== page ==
There are also some nice bream to 5lbs; hard-fighting perch to 3lbs; a large head of crucians; good stocks of roach and rudd to 3lbs; golden orfe to 4lbs; and chub to about 1lb. All this means that anglers never really know what they are going to catch next.
Bottom Pool has plenty of bankside cover with reeds growing in some of the margins and plenty of open water from all pegs. Being furthest away from the main car park it is also likely that Bottom Pool will be least fished of the three coarse pools, although it will be easily accessible from the Specimen Pool car park once improvement works and pathways have been completed.
Bottom Pool is quite a bit deeper than the other two coarse pools. A shelf runs about three feet deep up to four feet out from the banks which then drop to about five feet before shelving gently towards the centre where some 14 feet of water can be found. The shallowest part of the pool is again at the entrance end, but all pegs are easy to fish on waggler or pole.
As with all the other Chorley Springs waters it is still early days for the fishery, so experimentation with baits and techniques should pay off. As with Top and Middle Pool, however, it is expected that maggots, worm, sweetcorn and soft hooker pellets will produce fairly consistant results for anglers targeting the silver fish.
Those after the carp, however, should scale up their tackle to be sure of being able to handle 10lb fish. Although there are no real snags in the water, hooks and lines should be strong enough to handle these.
When targeting the carp, 10mm pellets, luncheon meat, sweetcorn, bread and worm should give good results whilst giving anglers chance of hooking into some of the bigger tench and bream.
In warmer weather, floating bread and dog biscuits should also give some lively sport for those who enjoy surface fishing, although anglers are requested to keep free offerings to a minimum to avoid disturbing other anglers.
Reached by driving along the entrance track and through the first field car park, the tree-lined Specimen Pool is completely different in character from the three smaller coarse pools, being much larger and having a more irregular shape, two islands but again with plenty of features and bankside cover.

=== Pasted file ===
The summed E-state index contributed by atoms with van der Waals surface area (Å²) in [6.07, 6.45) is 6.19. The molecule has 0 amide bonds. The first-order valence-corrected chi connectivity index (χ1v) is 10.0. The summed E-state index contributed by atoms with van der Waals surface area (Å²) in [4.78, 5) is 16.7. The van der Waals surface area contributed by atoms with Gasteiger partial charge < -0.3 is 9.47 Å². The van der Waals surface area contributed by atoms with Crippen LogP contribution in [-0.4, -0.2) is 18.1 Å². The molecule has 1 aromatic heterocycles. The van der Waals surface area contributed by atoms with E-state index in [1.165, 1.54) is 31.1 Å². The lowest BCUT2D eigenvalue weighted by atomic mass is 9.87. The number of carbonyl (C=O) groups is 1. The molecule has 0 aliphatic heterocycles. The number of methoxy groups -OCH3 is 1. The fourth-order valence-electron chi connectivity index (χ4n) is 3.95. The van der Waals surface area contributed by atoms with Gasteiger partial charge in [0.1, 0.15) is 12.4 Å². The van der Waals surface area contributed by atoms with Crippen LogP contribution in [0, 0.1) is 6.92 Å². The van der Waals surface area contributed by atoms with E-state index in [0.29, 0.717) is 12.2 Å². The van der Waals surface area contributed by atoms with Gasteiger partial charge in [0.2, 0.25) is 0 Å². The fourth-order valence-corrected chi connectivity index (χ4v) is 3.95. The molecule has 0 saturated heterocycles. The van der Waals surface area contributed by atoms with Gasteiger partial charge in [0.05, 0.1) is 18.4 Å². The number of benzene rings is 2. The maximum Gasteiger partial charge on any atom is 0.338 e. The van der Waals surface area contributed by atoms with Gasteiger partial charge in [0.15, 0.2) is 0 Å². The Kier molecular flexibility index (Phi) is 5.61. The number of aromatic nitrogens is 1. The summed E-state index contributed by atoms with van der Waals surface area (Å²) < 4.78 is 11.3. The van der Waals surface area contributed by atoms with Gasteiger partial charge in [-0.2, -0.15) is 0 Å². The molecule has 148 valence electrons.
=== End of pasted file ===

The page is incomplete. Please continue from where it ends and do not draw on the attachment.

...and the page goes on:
This pool is equipped with spacious golden gravel pegs, some of them doubles, which offer a choice of swims to fish to and is served by its own car park.
During early 2010, 10 different carp over 20lbs were introduced into the water, four of them commons. The largest fish on the complex is a mirror of 27lbs. The recent stock fish are expected to grow rapidly.
Chorley Springs' stocking policy for the water will be ongoing with selected carp introduced regularly. Indeed, it is estimated that the current carp stock levels are close to 100 fish with the smallest stocked fish being just over 12lbs.
The double first peg down the steps near the entrance to the pool offers several different swim to fish including down the channels to the left and right, towards the island or out in open water in front of the peg.
By contrast, the large double peg at the far end of the pool gives access to a wide expanse of open water and the choice of fishing in front of the peg, to the island or in the bays to the left and right.
It is expected Specimen Pool will react well to all types of fishing with both modern and traditional techniques both providing good sport.
Line strengths of 10lbs and over are recommended and all anglers must have a decent sized landing net and suitable unhooking mat.
When it comes to baits, boilies, pellets and meats of various guises are all expected to work well with floating baits including dog biscuits and bread expected to take their fair share of fish in warmer weather.
Whilst Specimen Poll has an average depth of seven to nine feet, it does have an undulating bottom and there is a sandbar which runs out from the far island towards the far bank. Here the water shallows to about three feet.